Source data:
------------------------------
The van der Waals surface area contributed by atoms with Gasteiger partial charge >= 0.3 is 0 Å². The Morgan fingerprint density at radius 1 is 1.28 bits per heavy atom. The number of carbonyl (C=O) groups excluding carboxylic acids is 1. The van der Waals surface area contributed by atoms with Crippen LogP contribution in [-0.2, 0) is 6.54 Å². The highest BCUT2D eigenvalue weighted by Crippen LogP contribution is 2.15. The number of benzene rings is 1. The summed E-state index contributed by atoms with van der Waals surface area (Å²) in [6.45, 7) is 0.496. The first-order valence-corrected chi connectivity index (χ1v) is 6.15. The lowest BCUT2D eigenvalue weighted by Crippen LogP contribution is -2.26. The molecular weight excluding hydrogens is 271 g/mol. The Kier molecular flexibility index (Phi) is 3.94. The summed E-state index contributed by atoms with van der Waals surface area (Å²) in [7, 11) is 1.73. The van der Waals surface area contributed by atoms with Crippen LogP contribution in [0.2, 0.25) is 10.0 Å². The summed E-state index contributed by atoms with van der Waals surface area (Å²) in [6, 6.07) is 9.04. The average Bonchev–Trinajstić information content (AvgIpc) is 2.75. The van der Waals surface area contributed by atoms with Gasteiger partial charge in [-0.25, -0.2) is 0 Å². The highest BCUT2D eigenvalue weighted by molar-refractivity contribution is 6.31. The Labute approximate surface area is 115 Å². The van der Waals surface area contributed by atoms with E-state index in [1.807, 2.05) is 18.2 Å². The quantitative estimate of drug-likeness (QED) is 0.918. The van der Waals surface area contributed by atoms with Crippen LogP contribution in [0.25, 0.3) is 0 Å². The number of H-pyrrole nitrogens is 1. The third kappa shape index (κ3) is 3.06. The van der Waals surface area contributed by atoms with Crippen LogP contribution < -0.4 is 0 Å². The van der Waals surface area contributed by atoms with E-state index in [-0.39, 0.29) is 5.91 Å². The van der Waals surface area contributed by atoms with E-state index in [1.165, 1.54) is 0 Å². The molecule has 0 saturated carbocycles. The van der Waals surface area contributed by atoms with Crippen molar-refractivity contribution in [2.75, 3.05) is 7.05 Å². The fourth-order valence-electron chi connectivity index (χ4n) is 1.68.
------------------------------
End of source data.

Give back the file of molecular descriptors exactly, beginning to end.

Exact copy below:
The van der Waals surface area contributed by atoms with Gasteiger partial charge >= 0.3 is 0 Å². The Morgan fingerprint density at radius 1 is 1.28 bits per heavy atom. The number of carbonyl (C=O) groups excluding carboxylic acids is 1. The van der Waals surface area contributed by atoms with Crippen LogP contribution in [-0.2, 0) is 6.54 Å². The highest BCUT2D eigenvalue weighted by Crippen LogP contribution is 2.15. The number of benzene rings is 1. The summed E-state index contributed by atoms with van der Waals surface area (Å²) in [6.45, 7) is 0.496. The first-order valence-corrected chi connectivity index (χ1v) is 6.15. The lowest BCUT2D eigenvalue weighted by Crippen LogP contribution is -2.26. The molecular weight excluding hydrogens is 271 g/mol. The Kier molecular flexibility index (Phi) is 3.94. The summed E-state index contributed by atoms with van der Waals surface area (Å²) in [7, 11) is 1.73. The van der Waals surface area contributed by atoms with Crippen LogP contribution in [0.2, 0.25) is 10.0 Å². The summed E-state index contributed by atoms with van der Waals surface area (Å²) in [6, 6.07) is 9.04. The average Bonchev–Trinajstić information content (AvgIpc) is 2.75. The van der Waals surface area contributed by atoms with Gasteiger partial charge in [-0.25, -0.2) is 0 Å². The highest BCUT2D eigenvalue weighted by molar-refractivity contribution is 6.31. The Labute approximate surface area is 115 Å². The van der Waals surface area contributed by atoms with E-state index in [1.807, 2.05) is 18.2 Å². The quantitative estimate of drug-likeness (QED) is 0.918. The van der Waals surface area contributed by atoms with Crippen LogP contribution in [0.25, 0.3) is 0 Å². The number of H-pyrrole nitrogens is 1. The third kappa shape index (κ3) is 3.06. The van der Waals surface area contributed by atoms with Crippen LogP contribution < -0.4 is 0 Å². The van der Waals surface area contributed by atoms with E-state index in [-0.39, 0.29) is 5.91 Å². The van der Waals surface area contributed by atoms with E-state index in [1.165, 1.54) is 0 Å². The molecule has 0 saturated carbocycles. The van der Waals surface area contributed by atoms with Crippen molar-refractivity contribution in [2.75, 3.05) is 7.05 Å². The fourth-order valence-electron chi connectivity index (χ4n) is 1.68.